use of weather and climate information (Pielke and Kimpel, 1997). We expect that the creation and distribution of useful climate products for the public and private use will be the best way of maintaining these links.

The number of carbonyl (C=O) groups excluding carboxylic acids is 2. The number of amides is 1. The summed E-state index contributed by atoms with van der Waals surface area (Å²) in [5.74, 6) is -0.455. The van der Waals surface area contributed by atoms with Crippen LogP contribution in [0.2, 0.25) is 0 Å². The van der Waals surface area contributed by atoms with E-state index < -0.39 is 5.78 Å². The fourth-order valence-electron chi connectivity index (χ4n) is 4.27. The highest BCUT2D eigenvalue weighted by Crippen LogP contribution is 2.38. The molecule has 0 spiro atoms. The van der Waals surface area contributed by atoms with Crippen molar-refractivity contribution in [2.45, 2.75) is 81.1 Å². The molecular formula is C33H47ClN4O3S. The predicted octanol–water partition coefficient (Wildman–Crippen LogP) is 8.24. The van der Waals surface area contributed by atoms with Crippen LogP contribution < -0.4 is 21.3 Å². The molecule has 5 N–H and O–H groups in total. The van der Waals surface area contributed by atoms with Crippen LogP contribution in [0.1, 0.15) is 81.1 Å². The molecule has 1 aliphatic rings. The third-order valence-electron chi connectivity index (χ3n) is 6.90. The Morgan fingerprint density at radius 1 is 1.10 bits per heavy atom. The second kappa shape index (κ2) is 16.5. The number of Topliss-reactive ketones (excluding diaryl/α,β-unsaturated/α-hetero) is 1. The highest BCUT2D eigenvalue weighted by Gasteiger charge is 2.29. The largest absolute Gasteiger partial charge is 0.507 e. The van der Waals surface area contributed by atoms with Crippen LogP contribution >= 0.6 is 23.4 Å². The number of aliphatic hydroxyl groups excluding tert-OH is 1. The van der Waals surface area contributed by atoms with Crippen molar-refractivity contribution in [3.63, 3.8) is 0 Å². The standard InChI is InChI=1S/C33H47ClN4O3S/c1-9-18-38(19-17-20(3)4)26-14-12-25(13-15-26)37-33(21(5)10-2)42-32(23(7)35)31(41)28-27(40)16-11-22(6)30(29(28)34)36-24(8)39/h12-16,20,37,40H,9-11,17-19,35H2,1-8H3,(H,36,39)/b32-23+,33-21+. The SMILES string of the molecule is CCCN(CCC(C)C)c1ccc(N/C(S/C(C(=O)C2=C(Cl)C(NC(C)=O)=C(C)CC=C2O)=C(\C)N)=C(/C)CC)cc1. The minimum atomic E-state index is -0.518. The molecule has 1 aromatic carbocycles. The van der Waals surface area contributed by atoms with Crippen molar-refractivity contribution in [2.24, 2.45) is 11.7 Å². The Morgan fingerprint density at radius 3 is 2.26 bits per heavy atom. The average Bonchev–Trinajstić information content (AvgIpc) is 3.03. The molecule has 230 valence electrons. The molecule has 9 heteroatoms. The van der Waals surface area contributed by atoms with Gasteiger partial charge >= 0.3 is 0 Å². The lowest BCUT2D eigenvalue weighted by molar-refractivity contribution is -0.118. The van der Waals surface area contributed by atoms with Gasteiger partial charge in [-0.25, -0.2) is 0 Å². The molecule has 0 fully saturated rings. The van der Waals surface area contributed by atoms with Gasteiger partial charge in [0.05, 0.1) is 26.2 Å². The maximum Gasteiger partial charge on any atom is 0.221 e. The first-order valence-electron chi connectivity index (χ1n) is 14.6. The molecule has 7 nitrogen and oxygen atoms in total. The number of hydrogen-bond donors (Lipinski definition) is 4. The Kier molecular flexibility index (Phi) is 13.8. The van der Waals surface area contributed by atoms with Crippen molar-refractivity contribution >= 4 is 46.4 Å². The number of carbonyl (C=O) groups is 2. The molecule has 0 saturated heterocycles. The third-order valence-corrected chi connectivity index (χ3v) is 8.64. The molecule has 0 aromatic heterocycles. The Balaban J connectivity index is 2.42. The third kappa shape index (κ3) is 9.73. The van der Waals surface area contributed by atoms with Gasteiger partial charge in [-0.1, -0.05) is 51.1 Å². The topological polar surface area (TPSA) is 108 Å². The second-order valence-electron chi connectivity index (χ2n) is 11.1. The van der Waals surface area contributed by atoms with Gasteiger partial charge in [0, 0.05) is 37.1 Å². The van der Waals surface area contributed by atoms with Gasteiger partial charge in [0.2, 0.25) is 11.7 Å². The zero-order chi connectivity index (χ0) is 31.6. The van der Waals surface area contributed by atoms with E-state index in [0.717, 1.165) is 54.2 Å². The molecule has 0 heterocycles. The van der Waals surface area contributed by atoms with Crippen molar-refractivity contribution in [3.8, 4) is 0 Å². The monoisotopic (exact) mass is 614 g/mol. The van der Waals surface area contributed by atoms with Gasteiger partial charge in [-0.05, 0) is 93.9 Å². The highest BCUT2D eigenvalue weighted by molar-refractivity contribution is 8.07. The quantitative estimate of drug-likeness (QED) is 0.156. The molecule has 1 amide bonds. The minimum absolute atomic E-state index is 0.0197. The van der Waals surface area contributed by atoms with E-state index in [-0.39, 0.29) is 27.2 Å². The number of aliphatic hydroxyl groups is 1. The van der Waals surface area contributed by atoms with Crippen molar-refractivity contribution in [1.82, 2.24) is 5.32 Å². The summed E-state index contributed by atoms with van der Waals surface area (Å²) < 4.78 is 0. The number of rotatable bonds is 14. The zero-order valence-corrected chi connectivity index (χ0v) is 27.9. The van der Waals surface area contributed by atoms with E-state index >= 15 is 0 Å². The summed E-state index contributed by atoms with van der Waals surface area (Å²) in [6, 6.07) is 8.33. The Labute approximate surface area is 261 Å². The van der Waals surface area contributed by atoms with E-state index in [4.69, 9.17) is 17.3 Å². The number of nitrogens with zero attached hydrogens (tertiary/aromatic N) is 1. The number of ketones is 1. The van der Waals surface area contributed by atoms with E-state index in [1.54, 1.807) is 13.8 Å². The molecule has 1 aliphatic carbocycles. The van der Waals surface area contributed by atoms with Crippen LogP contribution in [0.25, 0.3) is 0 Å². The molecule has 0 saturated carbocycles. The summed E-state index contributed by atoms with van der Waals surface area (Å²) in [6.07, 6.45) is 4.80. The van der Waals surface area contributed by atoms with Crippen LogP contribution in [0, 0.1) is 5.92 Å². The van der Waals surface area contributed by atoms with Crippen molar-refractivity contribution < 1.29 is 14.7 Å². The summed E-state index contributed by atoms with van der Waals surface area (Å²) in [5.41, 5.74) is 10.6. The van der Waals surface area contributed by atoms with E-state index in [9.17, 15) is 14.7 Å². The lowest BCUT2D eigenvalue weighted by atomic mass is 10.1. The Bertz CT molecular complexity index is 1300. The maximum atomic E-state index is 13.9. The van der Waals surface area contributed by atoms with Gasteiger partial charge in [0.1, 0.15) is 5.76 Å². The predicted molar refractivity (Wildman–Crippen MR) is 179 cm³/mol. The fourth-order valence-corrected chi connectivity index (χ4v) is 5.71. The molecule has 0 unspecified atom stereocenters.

Increased computational and human resources are required to effectively respond to the various demands outlined in Section 4. A new way of focusing resources to meet the specific challenges posed by these various demands implies a less fragmented and therefore more centralized mode of addressing these problems. The nature of the institutional and management requirements were discussed in terms of a Climate Service, which here is the designation for the organizational entity that would create the climate information products and manage the climate modeling activities that would deliver these products. The full range of functional components of such a Climate Service extend beyond climate modeling and were not discussed. This will be presented in Section 7, where an overall vision of its functions and its interaction with the research community is presented.